7. citizenzen macrumors 65816

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    #7
    I'm also glad I live in the far northwest corner of California (very near the coast). While much of the rest of the country swelters, a hot day for me might get up to 70º.

    I'm hoping the drought, storms, heat waves and such might motivate a few more people to start taking Climate Change seriously.

    [yawn]

    Let me know when you finally get around to it.
     
  8. classicaliberal macrumors regular

    classicaliberal

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    #8
    I'm very sorry, but I think you're a bit short-sighted here.

    First of all, it isn't just corn that's succumbing to the drought.

    Second, higher corn prices mean that come next planting season corn will push out other (more labor intensive) crops as the choice for farmers to plant. This will reduce the supply of said crops, significantly raising their prices at retail as a consequence.

    Furthermore, corn makes up a vast majority of the diets of animals like cattle, pigs, chickens, etc. (due to its inherent efficiency and high energy levels) It's the largest cost for the production of most meats, so prices (including eggs) will go through the roof. Add on top of that the price of dairy products... (largely fed with corn and alfalfa (competing for the same crop ground) going sky high... the list keeps going.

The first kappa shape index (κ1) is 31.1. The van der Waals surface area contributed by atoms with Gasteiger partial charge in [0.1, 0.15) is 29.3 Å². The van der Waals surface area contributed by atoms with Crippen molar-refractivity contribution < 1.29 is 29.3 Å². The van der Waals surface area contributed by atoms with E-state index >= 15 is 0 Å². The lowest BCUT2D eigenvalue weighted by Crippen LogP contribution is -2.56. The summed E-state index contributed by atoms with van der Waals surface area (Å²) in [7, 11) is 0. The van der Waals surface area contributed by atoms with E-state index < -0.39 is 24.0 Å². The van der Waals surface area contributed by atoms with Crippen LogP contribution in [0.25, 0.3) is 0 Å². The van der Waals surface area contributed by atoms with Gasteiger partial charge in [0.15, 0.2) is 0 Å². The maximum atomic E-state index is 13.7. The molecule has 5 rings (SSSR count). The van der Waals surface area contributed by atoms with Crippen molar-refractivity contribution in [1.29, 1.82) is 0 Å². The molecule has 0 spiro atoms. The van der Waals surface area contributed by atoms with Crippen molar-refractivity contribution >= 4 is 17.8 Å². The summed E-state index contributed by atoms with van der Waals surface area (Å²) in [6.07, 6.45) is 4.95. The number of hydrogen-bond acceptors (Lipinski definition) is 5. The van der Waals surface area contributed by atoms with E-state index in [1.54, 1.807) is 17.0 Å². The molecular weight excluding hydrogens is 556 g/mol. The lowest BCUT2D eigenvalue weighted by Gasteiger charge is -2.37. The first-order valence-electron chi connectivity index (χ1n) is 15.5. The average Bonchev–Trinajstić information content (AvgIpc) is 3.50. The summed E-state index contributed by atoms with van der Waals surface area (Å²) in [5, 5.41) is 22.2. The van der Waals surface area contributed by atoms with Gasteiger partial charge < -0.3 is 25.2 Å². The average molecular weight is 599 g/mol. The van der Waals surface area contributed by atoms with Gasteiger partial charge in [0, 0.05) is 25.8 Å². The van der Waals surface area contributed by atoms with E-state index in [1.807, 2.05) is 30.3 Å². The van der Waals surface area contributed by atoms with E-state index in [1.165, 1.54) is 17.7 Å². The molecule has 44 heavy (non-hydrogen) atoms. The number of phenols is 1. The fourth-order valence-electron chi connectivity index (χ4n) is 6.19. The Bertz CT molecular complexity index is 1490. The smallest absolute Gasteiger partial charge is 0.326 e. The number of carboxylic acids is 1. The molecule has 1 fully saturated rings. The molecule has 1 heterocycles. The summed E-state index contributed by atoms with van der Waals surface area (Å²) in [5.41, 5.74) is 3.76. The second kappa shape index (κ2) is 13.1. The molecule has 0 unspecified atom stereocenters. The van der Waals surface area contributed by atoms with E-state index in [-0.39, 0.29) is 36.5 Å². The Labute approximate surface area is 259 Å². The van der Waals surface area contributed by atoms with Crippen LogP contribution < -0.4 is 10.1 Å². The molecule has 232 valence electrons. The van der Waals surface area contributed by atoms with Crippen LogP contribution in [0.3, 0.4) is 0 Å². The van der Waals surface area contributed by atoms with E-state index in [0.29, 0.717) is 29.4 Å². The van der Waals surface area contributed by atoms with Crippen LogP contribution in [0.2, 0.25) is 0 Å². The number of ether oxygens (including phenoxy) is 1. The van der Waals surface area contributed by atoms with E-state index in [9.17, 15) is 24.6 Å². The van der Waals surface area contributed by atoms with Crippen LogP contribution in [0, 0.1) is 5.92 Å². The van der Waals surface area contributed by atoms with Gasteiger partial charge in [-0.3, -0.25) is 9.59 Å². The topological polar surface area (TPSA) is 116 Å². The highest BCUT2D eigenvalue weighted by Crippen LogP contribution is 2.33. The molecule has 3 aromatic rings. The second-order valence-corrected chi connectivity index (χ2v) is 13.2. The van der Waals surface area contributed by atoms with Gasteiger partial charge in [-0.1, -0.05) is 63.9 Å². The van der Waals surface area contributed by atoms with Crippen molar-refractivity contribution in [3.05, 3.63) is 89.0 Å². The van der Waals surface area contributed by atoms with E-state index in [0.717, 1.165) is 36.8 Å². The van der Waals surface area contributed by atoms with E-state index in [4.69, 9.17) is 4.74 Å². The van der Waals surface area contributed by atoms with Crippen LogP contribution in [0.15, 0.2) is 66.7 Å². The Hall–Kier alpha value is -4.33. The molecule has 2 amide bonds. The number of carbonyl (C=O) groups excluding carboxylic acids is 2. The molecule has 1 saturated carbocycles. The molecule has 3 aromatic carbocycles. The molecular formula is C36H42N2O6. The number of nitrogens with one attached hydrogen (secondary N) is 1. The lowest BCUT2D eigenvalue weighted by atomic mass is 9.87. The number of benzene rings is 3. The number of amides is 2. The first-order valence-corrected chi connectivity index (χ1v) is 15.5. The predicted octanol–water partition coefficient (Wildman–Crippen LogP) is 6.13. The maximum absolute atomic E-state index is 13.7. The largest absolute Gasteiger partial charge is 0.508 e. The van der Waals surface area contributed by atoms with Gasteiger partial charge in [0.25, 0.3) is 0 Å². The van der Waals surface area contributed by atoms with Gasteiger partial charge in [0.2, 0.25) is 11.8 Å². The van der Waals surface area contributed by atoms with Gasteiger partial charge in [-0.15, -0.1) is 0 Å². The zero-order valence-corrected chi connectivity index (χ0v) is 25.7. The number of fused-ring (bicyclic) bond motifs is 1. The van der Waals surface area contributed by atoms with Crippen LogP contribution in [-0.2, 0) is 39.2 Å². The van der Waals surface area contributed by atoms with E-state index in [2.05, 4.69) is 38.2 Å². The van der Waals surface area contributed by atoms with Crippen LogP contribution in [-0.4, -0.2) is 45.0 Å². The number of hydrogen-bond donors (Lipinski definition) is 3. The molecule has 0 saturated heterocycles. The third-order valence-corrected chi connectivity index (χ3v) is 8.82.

You're exactly right that a very small portion of the final cost of a product at the store ends up with the farmer, but you're exactly wrong that a doubling in cost of something like corn will only result in a small increase in the price of most foods, 'highly processed' or not.



    The OP was correct to suggest leaving the climate change issue out of this discussion. Regardless of your position, we should all be able to agree that weather ≠ climate.
     
  9. eric/ thread starter Guest

    eric/

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    #9
    Thanks. I think that global warming is probably happening, and that we should work to stabilize the planet, but we often talk about climate change here so I wanted this thread to go in a new direction where we can talk about the geo political situation.
     
  10. chrono1081 macrumors 604

    chrono1081

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    #10
    PA was really bad. The grass around the building I work in was all dead and crispy but luckily the surviving grass is thriving thanks to some rain. Too bad there are still huge patches where the grass didn't make it.

    We still need much more rain, we have only had a few storms.
     
  11. .Andy macrumors 68030

    .Andy

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    #11
    Yet the majority of us still flush toilets, wash our cars, and water our gardens with purified and treated drinking water. And we don't give it a second thought. Pretty peculiar really.
     
  12. citizenzen macrumors 65816

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    #12
    I think climate has everything to do with weather.

    Climate is a direct reflection of weather patterns over a period of time. The drought and record summer temperatures appear to me to fit a climate getting warmer. Do you disagree?
     
  13. basesloaded190 macrumors 68030

    basesloaded190

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    #13
    Bring some of those storms just a little further north up here! It's been brutal in southern Wisconsin right now.